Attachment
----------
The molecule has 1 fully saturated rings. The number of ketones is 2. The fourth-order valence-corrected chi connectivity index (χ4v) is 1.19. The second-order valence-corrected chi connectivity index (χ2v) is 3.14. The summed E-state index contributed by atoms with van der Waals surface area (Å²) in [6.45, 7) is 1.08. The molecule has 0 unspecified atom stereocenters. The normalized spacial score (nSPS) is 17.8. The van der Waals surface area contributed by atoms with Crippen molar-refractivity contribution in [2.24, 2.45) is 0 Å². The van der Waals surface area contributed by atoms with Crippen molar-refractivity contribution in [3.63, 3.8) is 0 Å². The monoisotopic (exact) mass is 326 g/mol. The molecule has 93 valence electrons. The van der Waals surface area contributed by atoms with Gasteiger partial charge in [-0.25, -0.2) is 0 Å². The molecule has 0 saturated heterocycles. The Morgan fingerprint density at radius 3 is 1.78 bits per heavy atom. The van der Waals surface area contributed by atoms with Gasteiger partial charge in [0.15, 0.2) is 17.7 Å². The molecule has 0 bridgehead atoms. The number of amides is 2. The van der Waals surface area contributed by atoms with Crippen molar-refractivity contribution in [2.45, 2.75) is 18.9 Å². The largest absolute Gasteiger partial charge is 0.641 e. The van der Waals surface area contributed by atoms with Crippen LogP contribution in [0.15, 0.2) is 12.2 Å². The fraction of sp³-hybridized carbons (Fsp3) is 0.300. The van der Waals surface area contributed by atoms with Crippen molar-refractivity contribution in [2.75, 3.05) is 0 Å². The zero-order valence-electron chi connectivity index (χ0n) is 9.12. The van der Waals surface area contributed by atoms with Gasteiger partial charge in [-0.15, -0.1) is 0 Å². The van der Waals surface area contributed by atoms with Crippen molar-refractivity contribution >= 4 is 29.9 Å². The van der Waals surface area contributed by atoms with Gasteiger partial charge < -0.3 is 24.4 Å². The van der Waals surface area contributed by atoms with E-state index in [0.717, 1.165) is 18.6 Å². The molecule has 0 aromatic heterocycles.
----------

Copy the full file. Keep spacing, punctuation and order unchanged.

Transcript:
The molecule has 1 fully saturated rings. The number of ketones is 2. The fourth-order valence-corrected chi connectivity index (χ4v) is 1.19. The second-order valence-corrected chi connectivity index (χ2v) is 3.14. The summed E-state index contributed by atoms with van der Waals surface area (Å²) in [6.45, 7) is 1.08. The molecule has 0 unspecified atom stereocenters. The normalized spacial score (nSPS) is 17.8. The van der Waals surface area contributed by atoms with Crippen molar-refractivity contribution in [2.24, 2.45) is 0 Å². The van der Waals surface area contributed by atoms with Crippen molar-refractivity contribution in [3.63, 3.8) is 0 Å². The monoisotopic (exact) mass is 326 g/mol. The molecule has 93 valence electrons. The van der Waals surface area contributed by atoms with Gasteiger partial charge in [-0.25, -0.2) is 0 Å². The molecule has 0 saturated heterocycles. The Morgan fingerprint density at radius 3 is 1.78 bits per heavy atom. The van der Waals surface area contributed by atoms with Gasteiger partial charge in [0.15, 0.2) is 17.7 Å². The molecule has 0 bridgehead atoms. The number of amides is 2. The van der Waals surface area contributed by atoms with Crippen molar-refractivity contribution in [2.45, 2.75) is 18.9 Å². The largest absolute Gasteiger partial charge is 0.641 e. The van der Waals surface area contributed by atoms with Crippen LogP contribution in [0.15, 0.2) is 12.2 Å². The fraction of sp³-hybridized carbons (Fsp3) is 0.300. The van der Waals surface area contributed by atoms with Crippen molar-refractivity contribution in [2.75, 3.05) is 0 Å². The zero-order valence-electron chi connectivity index (χ0n) is 9.12. The van der Waals surface area contributed by atoms with Gasteiger partial charge in [-0.15, -0.1) is 0 Å². The van der Waals surface area contributed by atoms with Crippen molar-refractivity contribution >= 4 is 29.9 Å². The van der Waals surface area contributed by atoms with Gasteiger partial charge < -0.3 is 24.4 Å². The van der Waals surface area contributed by atoms with E-state index in [0.717, 1.165) is 18.6 Å². The molecule has 0 aromatic heterocycles.